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Thread: Headtube length

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    Headtube length

    What makes some frame's headtubes longer than others? I have a 55cm soma rush with a 130mm ht length, and the 52cm EAI bareknuckle has a 130mm headtube as well... what determines headtube length?

    This is kindof a dumb question, but thanks to anyone that can help me answer this!

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    Old joke,

    "your legs are too short"

    Whadaya mean too short? They reach the ground, don't they?!!"

    Down tubes meet the head just above the fork crown to maximize rigidity at the lower headset. Top tubes vary in height to establish frame size, seat tube length or handlebar height, or some of mix of these.

    The head tube needs to be whatever it takes to reach from one to another.
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  3. #3
    headtube. zzyzx_xyzzy's Avatar
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    Often manufacturers just measure their frame sizes from different points. Could be that EAI measures 52cm from the center of BB to the center of the top tube, while Soma measures 55cm from the center of BB to the top of the seat tube.

    Sometimes the fork is longer or shorter, to accomodate different size tires, and the headtube varies inversely.
    Sometimes the top tube has an upward slant making the head tube longer for the same seat tube length.
    Sometimes the headtube just extends upward a bit over the top tube.
    Sometimes the bottom bracket is higher off the ground, this will also make the head tube longer for the same seat tube length.
    "internal" or inset headsets require a longer head tube for the same effective length.

    Since the handlebar height is less adjustable than the seat height, the headtube length (or really, the vertical distance from top of headtube to bottom bracket) is often a better indication of the frame's 'height' than the seat tube size.

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    so wait, the shorter the top tube in proportion to the seattube = taller headtube?

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    Quote Originally Posted by xkillemallx16 View Post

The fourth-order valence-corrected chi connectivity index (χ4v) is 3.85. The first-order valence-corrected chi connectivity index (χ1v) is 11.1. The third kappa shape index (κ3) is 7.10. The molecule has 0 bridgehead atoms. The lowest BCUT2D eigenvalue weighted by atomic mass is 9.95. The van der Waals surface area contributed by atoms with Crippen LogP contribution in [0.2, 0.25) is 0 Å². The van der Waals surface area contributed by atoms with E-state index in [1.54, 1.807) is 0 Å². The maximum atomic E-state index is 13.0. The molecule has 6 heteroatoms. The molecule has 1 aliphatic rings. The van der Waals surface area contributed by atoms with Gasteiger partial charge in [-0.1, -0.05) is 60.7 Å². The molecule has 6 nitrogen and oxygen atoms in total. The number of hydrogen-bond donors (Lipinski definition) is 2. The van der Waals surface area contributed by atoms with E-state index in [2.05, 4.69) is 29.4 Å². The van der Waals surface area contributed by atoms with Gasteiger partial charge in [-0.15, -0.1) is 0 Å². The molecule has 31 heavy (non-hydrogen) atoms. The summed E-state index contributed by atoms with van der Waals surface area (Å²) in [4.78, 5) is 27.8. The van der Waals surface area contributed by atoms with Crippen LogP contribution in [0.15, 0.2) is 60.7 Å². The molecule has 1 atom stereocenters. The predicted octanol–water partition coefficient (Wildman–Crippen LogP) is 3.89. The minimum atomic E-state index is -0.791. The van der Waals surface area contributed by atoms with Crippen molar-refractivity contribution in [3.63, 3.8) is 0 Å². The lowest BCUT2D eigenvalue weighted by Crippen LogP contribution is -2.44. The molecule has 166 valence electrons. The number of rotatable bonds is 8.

so wait, the shorter the top tube in proportion to the seattube = taller headtube?
    No, it's about height not length. At some level there's some degree of proportion between handlebar height and saddle height. Taller frames usually call for a higher range of handlebar adjustment. Since you want decent cross bracing, you move the top tube height up rather than use extra long stems, and that means you need a taller headtube.

    It might help you if you drew yourself a sketch of 2 frames of different heights.
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    Constant tinkerer FastJake's Avatar
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    Head tube length is pretty much determined by what the other specs of the bike need to be. It's not like they design the bike and say, "we want this one to have a 130mm head tube." Head tube length is a mostly useless measurement, in that it doesn't tell you any exact information about the rest of the frame.

    Generally, as the frame size goes up the head tube gets longer. This is most easily seen comparing two bikes with level top tubes (see pictures.) Things get more confusing with sloping top tubes, because the head tube needs to be longer to meet up with the higher top tube.


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    Quote Originally Posted by zzyzx_xyzzy View Post
    Sometimes the top tube has an upward slant making the head tube longer for the same seat tube length.
    Quote Originally Posted by FastJake View Post